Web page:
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How to Play Blues Piano

How to Play Blues Piano

Learn How To Play Blues PianoLearning how to play blues piano can be a fun way to expand your repertoire, and start building your improvisational skills. When musicians think about the blues, they think of it as a basic chord progression over twelve measures in four-four time along with a related set of scales and sounds that are used for improvisation. Now the blues has been around for a long time, and over its history it has developed many variations. But at its core is the following chord progression:

I7 | IV7 | I7 | I7 |

IV7 | IV7 | I7 | I7 |

V7 | IV7 | I7 | I7 ||

You should learn this progression and its accompanying scales in as many keys as possible. Start with the keys of C, F, G, B-flat and E-flat. Those keys will get you through many different playing scenarios as well as help you build a solid understanding of the blues. Generally, I practice the chords with two, three, and four note voicings in one hand and improvising using the scales described below in the other hand.

We are going to present three different scales you can use for improvising solos on the blues. We start with a simple blues scale based on the tonic key. If our blues is in G, the chords are G7, C7 and D7 for I7, IV7, and V7 respectively. The G blues scale is:

G, B-flat, C, C-sharp, D, F, G

You will probably tire of this scale quickly if you are only using it in your solos, but learn to recognize its all important sound. The minor third above the root, here B-flat, played against the major third of the I7 chord, here the B-natural of G7, is a big part of that sound.

Your next step in improvising on the blues is to chase the dominant seventh chords with mixolydian scales. Remember the mixolydian mode, relative to a major scale is:

1 2 3 4 5 6 b7

The following presents the three mixolydian scales that we can use for our G blues:

G7: G A B C D E F

C7: C D E F G A B-flat

D7: D E F-sharp G A B C

Start by simply playing each scale with its matching chord, and then use these scales for improvisation.

Once you are confident chasing the chords with the mixolydian scales, you may find the sound to be a little less bluesy than you would like. Lets borrow the flattened third of the blues scales to add some color to our scales:

G7: G A (B-flat) B C D E F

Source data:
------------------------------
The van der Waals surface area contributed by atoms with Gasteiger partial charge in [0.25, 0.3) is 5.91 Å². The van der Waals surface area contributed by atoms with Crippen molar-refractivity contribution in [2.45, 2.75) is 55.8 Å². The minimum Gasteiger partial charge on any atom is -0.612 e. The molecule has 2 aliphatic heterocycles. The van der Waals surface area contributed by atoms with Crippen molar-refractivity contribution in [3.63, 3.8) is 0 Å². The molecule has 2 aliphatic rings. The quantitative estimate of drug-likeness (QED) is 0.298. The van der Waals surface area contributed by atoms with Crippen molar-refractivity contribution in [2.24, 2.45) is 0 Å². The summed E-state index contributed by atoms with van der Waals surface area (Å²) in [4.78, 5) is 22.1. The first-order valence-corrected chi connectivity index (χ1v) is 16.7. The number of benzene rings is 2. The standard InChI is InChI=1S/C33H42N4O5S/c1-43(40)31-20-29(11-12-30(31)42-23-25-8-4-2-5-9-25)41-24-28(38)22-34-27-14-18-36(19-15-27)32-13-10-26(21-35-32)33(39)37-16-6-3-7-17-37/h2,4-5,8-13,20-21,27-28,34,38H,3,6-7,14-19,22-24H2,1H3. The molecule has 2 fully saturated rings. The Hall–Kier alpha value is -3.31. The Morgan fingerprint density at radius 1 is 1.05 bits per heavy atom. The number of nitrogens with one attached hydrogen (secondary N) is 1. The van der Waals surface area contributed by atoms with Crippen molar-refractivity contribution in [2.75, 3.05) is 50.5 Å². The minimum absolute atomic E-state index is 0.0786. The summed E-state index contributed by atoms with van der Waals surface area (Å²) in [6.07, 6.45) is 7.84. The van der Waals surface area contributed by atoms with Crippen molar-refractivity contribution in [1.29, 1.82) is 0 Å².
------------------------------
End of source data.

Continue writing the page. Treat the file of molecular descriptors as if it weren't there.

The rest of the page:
C7: C D (E-flat) E F G A B-flat

D7: D E (F ) F-sharp G A B C

Now you have something to work with! You are learning how to play blues piano by the sound you are making. Experiment with the blues progression by creating solo lines using the above three scale types: blues, mixolydian and the mixolydian with the flattened third.

The basic blues progression we have been using so far, is really the basis for several possible variations. This first variation is known as the jazz blues. It employes two basic chord substitutions. The V7-IV7 progression of measures 9-10 are replaced with a II7 – V7 jazz progression. The same II7-V7 progression is used in the final bar as a turn-around to lead into any subsequent choruses. The last chorus is usually played with just a I7 chord:

||: I7 | IV7 | I7 | I7 |

IV7 | IV7 | I7 | I7 |

II7 | V7 | I7 | II7 -V7 : ||

| I7 || ← last chorus

The principle of substitution being used here is that any I chord can be prefaced by its II7-V7. The II7 chord is a minor 7th at this first level of substitution. In our G blues, the II7 chord would be an Am7 chord.

The so-called New York Blues, takes the idea of chord substitution to an extreme level. This blues progression was made famous by Charlie Parker in the composition Blues for Alice. At its essence is still a twelve-bar blues. Here it is in F:

||: F7 | Em7 A7 | Dm7 G7 | Cm7 F7 |

| Bb7 | Bbm7 Eb7 | Am7 | Abm7 Db7 |

| Gm7 | C7 | F7 | Gm7 C7 : ||

| F || ← last chorus

I hope this introduction on how to play blues piano is helpful in your studies. More importantly, have fun!

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